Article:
Duterte visits PSE for campaign donor Dennis Uy

MANILA, Philippines – President Rodrigo Duterte stepped into the Philippine Stock Exchange (PSE) for the first time in his presidency, all for his friend and top campaign donor Dennis Uy.

All smartphones were turned towards the PSE trading hall entrance as Duterte arrived. He strode in past 4:30 pm by which time traders and businessmen had been waiting for him for more than an hour.

Because he was late, he missed the 3:30 pm bell-ringing to close the stock market.

After the speeches, Duterte was given the chance to ring the PSE bell even after the stock market had closed.

The President appeared hesitant on his first try but apparently got the hang of it since he began ringing it more times than necessary, to the amusement of traders and businessmen. 

WATCH: #PresidentDuterte ringing PSE bell. @rapplerdotcom pic.twitter.com/XqDx0QPdPh — Pia Ranada (@piaranada) July 11, 2017

 

Moment of pride

On stage, Duterte sat beside Dennis Uy, the Davaoeño CEO of Phoenix Petroleum. It was a moment of pride for the baby-faced businessman, the first in recent memory to have convinced no less than the President to attend the anniversary of his company's initial public offering. 

PROUD MOMENT. Phoenix Petroleum CEO Dennis Uy and chairman Domingo Uy ring the PSE bell.

PROUD MOMENT. Phoenix Petroleum CEO Dennis Uy and chairman Domingo Uy ring the PSE bell.

The feeling of being out of place in a room full of businessmen and traders was obviously top of mind for Duterte. He opened his speech by recalling how, as a presidential candidate, he had disappointed Makati Business Club members in a forum where he had been asked to discuss his economic platform.

Calling such fora a meeting of "illustrious idiots," Duterte advised the group's leaders, "Alam mo, kung niyaya mo ako (You know, if you invited me), do not comment." 

After his snide remarks, Duterte spoke of his history with Uy, whose family began as copra traders in Davao City.

Phoenix Petroleum had been accused of smuggling oil. Uy approached Duterte, then Davao City mayor, for help.

"Pumunta siya sa akin, sabi ko, 'Ito ba katotohanan? Tell me the truth. Ikaw ba dito may sabit?'" recalled Duterte. (He went to me. I said, "Is this true? Tell me the truth. Are you involved?")

Uy supposedly gave his assurances that everything in his company was "aboveboard."

Duterte then said he called up the Bureau of Customs to warn them not to harass Uy.

"Tinawagan ko 'yung Customs, sabi ko na, 'Yung mga taga-Davao na maliliit, ito kakaumpisa lang huwag mo nang – kundi mumurahin ko kayong lahat. I'll go to Manila, I'll go to your office, I'll bullshit you in front of the public,'" said Duterte.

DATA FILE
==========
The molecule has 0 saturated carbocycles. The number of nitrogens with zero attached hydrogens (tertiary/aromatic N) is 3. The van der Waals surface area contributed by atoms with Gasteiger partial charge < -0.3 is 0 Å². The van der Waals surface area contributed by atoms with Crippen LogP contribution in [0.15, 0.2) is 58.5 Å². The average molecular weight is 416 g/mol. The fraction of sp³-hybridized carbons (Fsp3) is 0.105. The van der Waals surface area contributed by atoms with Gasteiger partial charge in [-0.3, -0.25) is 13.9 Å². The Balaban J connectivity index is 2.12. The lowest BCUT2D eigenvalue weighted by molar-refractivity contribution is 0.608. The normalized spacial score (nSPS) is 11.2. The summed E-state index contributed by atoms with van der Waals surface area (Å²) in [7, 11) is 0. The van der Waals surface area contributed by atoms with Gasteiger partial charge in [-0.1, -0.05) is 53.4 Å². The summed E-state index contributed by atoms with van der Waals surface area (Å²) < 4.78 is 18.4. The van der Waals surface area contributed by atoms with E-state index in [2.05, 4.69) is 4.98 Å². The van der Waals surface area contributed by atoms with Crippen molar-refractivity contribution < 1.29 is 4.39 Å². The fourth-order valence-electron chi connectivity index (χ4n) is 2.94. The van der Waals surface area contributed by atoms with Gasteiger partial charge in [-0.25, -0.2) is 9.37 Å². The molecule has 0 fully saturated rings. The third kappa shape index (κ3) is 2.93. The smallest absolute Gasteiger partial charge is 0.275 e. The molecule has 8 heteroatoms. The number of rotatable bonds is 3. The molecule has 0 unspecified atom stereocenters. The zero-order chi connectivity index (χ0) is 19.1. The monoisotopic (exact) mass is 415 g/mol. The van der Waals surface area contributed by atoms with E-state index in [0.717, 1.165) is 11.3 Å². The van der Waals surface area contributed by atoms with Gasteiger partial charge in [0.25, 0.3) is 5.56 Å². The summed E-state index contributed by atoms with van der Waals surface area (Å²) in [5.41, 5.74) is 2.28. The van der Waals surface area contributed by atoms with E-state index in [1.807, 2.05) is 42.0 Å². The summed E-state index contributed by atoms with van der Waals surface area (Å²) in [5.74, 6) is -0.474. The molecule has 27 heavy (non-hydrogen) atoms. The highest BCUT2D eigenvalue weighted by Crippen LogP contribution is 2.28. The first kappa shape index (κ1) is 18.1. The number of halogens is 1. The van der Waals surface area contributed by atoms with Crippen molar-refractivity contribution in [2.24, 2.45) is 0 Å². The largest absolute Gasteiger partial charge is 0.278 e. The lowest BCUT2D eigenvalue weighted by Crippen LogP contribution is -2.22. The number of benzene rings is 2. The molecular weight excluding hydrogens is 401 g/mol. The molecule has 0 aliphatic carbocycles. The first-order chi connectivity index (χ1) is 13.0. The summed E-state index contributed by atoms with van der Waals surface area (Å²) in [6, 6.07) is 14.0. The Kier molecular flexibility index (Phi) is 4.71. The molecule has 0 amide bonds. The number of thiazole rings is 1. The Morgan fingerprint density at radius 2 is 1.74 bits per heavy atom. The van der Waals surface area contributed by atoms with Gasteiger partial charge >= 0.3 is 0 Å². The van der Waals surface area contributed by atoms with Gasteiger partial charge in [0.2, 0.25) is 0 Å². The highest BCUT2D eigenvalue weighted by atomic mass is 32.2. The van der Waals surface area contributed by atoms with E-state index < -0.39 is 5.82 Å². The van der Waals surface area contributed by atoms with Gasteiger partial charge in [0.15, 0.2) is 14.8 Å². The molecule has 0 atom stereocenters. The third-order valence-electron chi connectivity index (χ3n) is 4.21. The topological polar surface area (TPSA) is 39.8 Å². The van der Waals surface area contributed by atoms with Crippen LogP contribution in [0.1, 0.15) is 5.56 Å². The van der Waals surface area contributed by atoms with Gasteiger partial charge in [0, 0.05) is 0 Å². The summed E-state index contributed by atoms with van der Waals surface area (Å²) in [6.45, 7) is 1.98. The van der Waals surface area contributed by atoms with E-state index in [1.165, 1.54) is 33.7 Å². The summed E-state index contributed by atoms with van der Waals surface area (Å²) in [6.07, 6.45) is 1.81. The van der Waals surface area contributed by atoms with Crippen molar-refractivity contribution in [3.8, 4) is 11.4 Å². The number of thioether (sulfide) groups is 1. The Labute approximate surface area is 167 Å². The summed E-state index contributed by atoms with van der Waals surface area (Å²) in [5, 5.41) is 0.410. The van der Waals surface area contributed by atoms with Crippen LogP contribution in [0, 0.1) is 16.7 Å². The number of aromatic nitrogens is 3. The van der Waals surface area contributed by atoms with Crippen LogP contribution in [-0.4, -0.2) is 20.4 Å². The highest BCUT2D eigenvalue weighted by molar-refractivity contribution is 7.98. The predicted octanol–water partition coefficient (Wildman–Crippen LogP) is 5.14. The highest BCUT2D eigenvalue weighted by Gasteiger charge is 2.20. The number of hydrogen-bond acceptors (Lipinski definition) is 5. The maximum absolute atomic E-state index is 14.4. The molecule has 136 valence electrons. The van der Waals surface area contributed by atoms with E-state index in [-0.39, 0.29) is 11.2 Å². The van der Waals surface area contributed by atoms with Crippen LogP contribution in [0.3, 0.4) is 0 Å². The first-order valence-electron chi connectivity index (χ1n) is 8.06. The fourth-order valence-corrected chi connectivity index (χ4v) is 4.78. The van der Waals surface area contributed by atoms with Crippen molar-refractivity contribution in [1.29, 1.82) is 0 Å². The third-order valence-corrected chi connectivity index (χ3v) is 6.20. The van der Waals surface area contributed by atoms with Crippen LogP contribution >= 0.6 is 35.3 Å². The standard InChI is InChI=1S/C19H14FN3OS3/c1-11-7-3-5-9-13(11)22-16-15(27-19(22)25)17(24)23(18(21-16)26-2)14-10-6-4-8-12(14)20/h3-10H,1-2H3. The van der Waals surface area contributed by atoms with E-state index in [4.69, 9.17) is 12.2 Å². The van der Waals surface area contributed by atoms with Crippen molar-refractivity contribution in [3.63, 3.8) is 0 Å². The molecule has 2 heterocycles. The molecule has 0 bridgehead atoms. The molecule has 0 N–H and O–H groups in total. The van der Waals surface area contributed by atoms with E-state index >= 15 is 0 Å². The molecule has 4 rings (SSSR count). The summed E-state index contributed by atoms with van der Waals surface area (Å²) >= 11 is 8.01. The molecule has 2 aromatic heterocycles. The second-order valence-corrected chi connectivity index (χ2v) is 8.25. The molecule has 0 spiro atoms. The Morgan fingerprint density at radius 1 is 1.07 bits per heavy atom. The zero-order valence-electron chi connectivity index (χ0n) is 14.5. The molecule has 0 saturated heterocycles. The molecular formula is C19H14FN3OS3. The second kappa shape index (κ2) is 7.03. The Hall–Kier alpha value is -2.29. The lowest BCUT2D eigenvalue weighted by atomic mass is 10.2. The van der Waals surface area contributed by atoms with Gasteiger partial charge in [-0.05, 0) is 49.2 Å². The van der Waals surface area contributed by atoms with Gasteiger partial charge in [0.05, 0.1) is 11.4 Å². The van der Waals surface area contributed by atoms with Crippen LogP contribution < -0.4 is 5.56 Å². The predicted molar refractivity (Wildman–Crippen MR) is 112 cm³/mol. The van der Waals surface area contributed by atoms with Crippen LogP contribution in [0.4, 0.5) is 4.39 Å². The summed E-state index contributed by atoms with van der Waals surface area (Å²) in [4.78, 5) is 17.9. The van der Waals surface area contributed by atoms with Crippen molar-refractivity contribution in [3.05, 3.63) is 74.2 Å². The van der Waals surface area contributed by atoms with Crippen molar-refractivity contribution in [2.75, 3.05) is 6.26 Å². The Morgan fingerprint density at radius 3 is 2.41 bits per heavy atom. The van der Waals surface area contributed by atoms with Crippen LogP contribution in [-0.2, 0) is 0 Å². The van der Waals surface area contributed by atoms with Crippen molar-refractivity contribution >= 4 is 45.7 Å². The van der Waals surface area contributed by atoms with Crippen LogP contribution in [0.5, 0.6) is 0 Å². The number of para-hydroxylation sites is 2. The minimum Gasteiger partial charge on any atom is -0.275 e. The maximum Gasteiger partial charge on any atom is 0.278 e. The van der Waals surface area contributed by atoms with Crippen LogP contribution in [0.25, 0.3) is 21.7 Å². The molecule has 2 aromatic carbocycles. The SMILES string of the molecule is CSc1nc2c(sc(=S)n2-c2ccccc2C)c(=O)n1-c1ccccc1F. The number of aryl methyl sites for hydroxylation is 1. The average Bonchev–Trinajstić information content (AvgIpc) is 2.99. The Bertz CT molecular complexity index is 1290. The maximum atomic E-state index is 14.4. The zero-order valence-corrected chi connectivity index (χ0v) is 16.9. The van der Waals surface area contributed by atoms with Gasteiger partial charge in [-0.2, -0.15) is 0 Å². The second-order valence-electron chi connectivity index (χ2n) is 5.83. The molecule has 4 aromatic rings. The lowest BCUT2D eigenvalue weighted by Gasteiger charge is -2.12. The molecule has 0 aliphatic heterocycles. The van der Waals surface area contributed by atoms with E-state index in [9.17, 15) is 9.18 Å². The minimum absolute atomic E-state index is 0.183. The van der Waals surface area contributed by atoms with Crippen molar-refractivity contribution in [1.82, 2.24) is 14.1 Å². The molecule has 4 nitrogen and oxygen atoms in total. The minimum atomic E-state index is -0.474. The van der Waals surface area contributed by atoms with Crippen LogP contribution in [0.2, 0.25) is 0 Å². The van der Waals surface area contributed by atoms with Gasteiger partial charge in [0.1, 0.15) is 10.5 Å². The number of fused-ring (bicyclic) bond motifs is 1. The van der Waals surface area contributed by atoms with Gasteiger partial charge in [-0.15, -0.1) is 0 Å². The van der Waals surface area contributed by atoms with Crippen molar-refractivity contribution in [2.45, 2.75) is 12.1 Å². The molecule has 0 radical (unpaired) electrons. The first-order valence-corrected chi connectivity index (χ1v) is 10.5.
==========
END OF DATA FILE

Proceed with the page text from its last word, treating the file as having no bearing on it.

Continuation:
(I called Customs, I said, "The Davao companies which are small-time, this one is just starting, don't – or else I'll curse you all. I'll go to Manila, I'll go to your office, I'll bullshit you in front of the public.)

Eventually, Duterte told them to file a case against Uy but not to ask him for money.

"In the fullness of God's time, it was decided in his (Uy's) favor," said Duterte, concluding his story. 

Uy ended up donating P30 million for Duterte's presidential campaign in 2016. Duterte has shown appreciation for the gesture by appointing him Presidential Adviser on Sports. In this capacity, Uy has joined some of Duterte's official foreign trips.

Pro-business Duterte

Uy, in his speech, thanked Duterte for helping Davao businessmen like him.

"He encouraged entrepreneurs by making it easy to do business by removing the bureaucracy. This is how we were able to build stations in less than 3 months compared to over 6 months in other parts of the country," said the CEO.

PRESIDENT IN PSE. President Rodrigo Duterte gives a speech inside the PSE trading hall.

PRESIDENT IN PSE. President Rodrigo Duterte gives a speech inside the PSE trading hall.

Today, from an oil company that started with one gas station in Davao City, Phoenix Petroleum now has over 500 gas stations nationwide.

From a less than 1% market share in the competitive oil industry in 2007, the company now has almost 6% of market share and is close to being the industry's 3rd top player.

"Our story is a testament that businesses in the province can compete well on the national stage," said Uy. – Rappler.com

Pia Ranada

Pia Ranada covers the Office of the President and Bangsamoro regional issues for Rappler. While helping out with desk duties, she also watches the environment sector and the local government of Quezon City. For tips or story suggestions, you can reach her at pia.ranada@rappler.com.

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